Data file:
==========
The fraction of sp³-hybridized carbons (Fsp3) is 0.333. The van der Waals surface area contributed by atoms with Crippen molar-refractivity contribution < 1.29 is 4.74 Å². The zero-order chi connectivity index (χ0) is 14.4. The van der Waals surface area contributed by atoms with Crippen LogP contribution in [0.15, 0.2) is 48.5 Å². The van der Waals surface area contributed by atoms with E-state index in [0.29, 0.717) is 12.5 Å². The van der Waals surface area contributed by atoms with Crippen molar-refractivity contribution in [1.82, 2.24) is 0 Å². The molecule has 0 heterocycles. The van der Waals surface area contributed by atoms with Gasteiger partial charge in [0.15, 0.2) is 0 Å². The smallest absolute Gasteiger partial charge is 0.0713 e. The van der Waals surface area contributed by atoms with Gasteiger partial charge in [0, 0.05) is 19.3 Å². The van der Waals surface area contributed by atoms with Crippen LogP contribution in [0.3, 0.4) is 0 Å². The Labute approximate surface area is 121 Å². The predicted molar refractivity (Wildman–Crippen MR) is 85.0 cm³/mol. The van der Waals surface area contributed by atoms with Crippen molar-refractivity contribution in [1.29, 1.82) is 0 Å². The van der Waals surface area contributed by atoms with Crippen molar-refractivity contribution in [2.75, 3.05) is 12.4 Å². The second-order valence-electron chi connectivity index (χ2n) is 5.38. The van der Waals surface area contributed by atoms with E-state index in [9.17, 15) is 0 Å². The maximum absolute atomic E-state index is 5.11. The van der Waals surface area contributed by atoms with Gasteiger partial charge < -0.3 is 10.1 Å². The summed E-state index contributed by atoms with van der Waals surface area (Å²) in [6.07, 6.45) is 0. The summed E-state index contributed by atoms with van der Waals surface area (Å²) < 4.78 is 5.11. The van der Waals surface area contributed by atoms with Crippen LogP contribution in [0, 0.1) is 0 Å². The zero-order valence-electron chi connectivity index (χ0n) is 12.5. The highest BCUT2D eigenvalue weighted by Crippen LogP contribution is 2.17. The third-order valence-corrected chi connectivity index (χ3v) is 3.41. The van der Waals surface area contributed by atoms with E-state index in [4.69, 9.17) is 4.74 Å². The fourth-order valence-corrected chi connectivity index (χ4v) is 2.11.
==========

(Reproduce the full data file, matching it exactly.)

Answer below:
The fraction of sp³-hybridized carbons (Fsp3) is 0.333. The van der Waals surface area contributed by atoms with Crippen molar-refractivity contribution < 1.29 is 4.74 Å². The zero-order chi connectivity index (χ0) is 14.4. The van der Waals surface area contributed by atoms with Crippen LogP contribution in [0.15, 0.2) is 48.5 Å². The van der Waals surface area contributed by atoms with E-state index in [0.29, 0.717) is 12.5 Å². The van der Waals surface area contributed by atoms with Crippen molar-refractivity contribution in [1.82, 2.24) is 0 Å². The molecule has 0 heterocycles. The van der Waals surface area contributed by atoms with Gasteiger partial charge in [0.15, 0.2) is 0 Å². The smallest absolute Gasteiger partial charge is 0.0713 e. The van der Waals surface area contributed by atoms with Gasteiger partial charge in [0, 0.05) is 19.3 Å². The van der Waals surface area contributed by atoms with Crippen LogP contribution in [0.3, 0.4) is 0 Å². The Labute approximate surface area is 121 Å². The predicted molar refractivity (Wildman–Crippen MR) is 85.0 cm³/mol. The van der Waals surface area contributed by atoms with Crippen molar-refractivity contribution in [1.29, 1.82) is 0 Å². The van der Waals surface area contributed by atoms with Crippen molar-refractivity contribution in [2.75, 3.05) is 12.4 Å². The second-order valence-electron chi connectivity index (χ2n) is 5.38. The van der Waals surface area contributed by atoms with E-state index in [9.17, 15) is 0 Å². The maximum absolute atomic E-state index is 5.11. The van der Waals surface area contributed by atoms with Gasteiger partial charge < -0.3 is 10.1 Å². The summed E-state index contributed by atoms with van der Waals surface area (Å²) in [6.07, 6.45) is 0. The summed E-state index contributed by atoms with van der Waals surface area (Å²) < 4.78 is 5.11. The van der Waals surface area contributed by atoms with Crippen LogP contribution in [0, 0.1) is 0 Å². The zero-order valence-electron chi connectivity index (χ0n) is 12.5. The highest BCUT2D eigenvalue weighted by Crippen LogP contribution is 2.17. The third-order valence-corrected chi connectivity index (χ3v) is 3.41. The van der Waals surface area contributed by atoms with E-state index in [4.69, 9.17) is 4.74 Å². The fourth-order valence-corrected chi connectivity index (χ4v) is 2.11.